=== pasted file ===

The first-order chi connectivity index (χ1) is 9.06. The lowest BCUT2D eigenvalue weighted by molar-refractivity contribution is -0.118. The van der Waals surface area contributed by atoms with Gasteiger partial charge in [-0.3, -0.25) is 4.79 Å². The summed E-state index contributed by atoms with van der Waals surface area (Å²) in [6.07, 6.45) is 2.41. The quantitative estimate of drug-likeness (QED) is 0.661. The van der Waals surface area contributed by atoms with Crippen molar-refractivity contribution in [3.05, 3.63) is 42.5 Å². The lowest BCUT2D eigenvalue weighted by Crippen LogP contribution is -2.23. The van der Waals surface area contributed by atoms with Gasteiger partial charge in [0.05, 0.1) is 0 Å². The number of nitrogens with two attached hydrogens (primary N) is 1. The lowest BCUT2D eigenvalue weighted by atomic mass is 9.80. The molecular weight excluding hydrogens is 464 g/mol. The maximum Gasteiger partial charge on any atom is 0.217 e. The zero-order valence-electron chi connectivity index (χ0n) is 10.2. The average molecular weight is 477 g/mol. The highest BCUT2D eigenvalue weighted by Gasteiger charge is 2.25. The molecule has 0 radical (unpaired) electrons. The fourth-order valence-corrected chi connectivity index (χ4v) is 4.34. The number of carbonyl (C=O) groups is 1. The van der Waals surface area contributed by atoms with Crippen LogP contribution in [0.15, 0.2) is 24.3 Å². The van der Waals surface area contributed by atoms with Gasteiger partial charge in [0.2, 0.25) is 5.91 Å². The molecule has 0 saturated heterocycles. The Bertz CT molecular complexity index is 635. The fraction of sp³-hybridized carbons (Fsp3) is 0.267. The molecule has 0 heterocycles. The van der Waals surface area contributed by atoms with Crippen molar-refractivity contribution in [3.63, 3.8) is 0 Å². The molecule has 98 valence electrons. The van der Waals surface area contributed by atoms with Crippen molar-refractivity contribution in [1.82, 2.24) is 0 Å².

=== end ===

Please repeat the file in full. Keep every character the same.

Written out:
The first-order chi connectivity index (χ1) is 9.06. The lowest BCUT2D eigenvalue weighted by molar-refractivity contribution is -0.118. The van der Waals surface area contributed by atoms with Gasteiger partial charge in [-0.3, -0.25) is 4.79 Å². The summed E-state index contributed by atoms with van der Waals surface area (Å²) in [6.07, 6.45) is 2.41. The quantitative estimate of drug-likeness (QED) is 0.661. The van der Waals surface area contributed by atoms with Crippen molar-refractivity contribution in [3.05, 3.63) is 42.5 Å². The lowest BCUT2D eigenvalue weighted by Crippen LogP contribution is -2.23. The van der Waals surface area contributed by atoms with Gasteiger partial charge in [0.05, 0.1) is 0 Å². The number of nitrogens with two attached hydrogens (primary N) is 1. The lowest BCUT2D eigenvalue weighted by atomic mass is 9.80. The molecular weight excluding hydrogens is 464 g/mol. The maximum Gasteiger partial charge on any atom is 0.217 e. The zero-order valence-electron chi connectivity index (χ0n) is 10.2. The average molecular weight is 477 g/mol. The highest BCUT2D eigenvalue weighted by Gasteiger charge is 2.25. The molecule has 0 radical (unpaired) electrons. The fourth-order valence-corrected chi connectivity index (χ4v) is 4.34. The number of carbonyl (C=O) groups is 1. The van der Waals surface area contributed by atoms with Crippen LogP contribution in [0.15, 0.2) is 24.3 Å². The van der Waals surface area contributed by atoms with Gasteiger partial charge in [0.2, 0.25) is 5.91 Å². The molecule has 0 saturated heterocycles. The Bertz CT molecular complexity index is 635. The fraction of sp³-hybridized carbons (Fsp3) is 0.267. The molecule has 0 heterocycles. The van der Waals surface area contributed by atoms with Crippen molar-refractivity contribution in [3.63, 3.8) is 0 Å². The molecule has 98 valence electrons. The van der Waals surface area contributed by atoms with Crippen molar-refractivity contribution in [1.82, 2.24) is 0 Å².